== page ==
Lawyers among professionals on US-Ja scamming radar
A number of Jamaican attorneys who United States (US) authorities believe are helping lottery scammers hide their ill-gotten gains could be swept up in the wave of extradition requests that American prosecutors are preparing to unleash on the Jamaican Government.
That is the word from an American official in Jamaica who confirmed yesterday that several local attorneys are the subject of federal investigations in the US because of their suspected ties to persons involved in the deadly multimillion-dollar advance fee or lottery scam. The lawyers are among the wider network of persons being investigated.
Joshua Polacheck, counsellor for public affairs at the US Embassy in Kingston, declined to go into details about the investigations but warned that some of the cases involving Jamaican attorneys are at the "pre-extradition" stage.
"I'm not sure if they know they are under actual federal investigation, but they know who they are," Polacheck told The Gleaner.
"The attorneys facilitating the scammers, they know themselves. I'm sure they know that," he underscored.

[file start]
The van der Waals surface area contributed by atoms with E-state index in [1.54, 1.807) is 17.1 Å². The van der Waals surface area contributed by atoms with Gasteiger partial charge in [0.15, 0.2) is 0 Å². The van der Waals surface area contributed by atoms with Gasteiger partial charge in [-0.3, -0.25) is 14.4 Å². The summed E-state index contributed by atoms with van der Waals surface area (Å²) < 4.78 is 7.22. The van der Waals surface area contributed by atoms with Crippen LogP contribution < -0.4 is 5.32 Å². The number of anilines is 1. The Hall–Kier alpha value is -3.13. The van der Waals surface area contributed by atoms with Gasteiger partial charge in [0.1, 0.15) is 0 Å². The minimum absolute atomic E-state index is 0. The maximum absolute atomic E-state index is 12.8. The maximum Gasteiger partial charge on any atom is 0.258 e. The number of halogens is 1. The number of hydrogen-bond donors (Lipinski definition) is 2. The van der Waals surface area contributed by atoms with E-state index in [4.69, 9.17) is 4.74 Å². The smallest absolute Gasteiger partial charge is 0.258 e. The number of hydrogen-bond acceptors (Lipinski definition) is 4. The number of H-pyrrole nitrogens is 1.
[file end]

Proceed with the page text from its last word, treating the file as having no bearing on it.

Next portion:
The disclosures by Polacheck came as a surprise to newly elected president of the Jamaican Bar Association, Jacqueline Cummings.
She acknowledged that the association has not had any formal discussions about how attorneys should interact with clients who are facing lottery scam-related charges and does not see the need for it.
"Lottery scamming is a relatively new phenomenon, but the same principles and ethics must be applied as with other any other crimes," Cummings reasoned.
Eight alleged scammers faced American court yesterday
On Wednesday, Joshua Polacheck told reporters that Jamaican and American law-enforcement agencies were jointly pursuing some 5,000 lottery scam investigations and that between 300 and 500 cases were at the "pre-extradition stage".
The announcement came as eight Jamaicans, including Police Constable Jason Jahalal, were being loaded on to an aircraft at the Norman Manley International Airport in Kingston to be extradited to the state of North Dakota to stand trial on lottery scam-related charges.
Polacheck confirmed that Jahalal and his co-accused, Dario Palmer; Alrick McLeod; O'Neil Brown; Dahlia Hunter and her son, Kazrae Gray; Kimberly Hudson; and Xanu-Ann Morgan faced a judge in Bismarck, North Dakota, yesterday and were "processed into the federal system".
They are each charged with one count of conspiracy and attempting to commit wire fraud, 48 counts of wire fraud, 15 counts of mail fraud, and one count of money laundering. According to prosecutors in North Dakota, the eight were part of a criminal organisation led by another Jamaican - identified as Lavrick Willocks - that used an advance fee or lottery scam scheme to fleece nearly 80 elderly American citizens of $US5.6 million.
Polacheck warned that their extradition marked the start of a multipronged, multiyear initiative to crush the Jamaican lottery scam.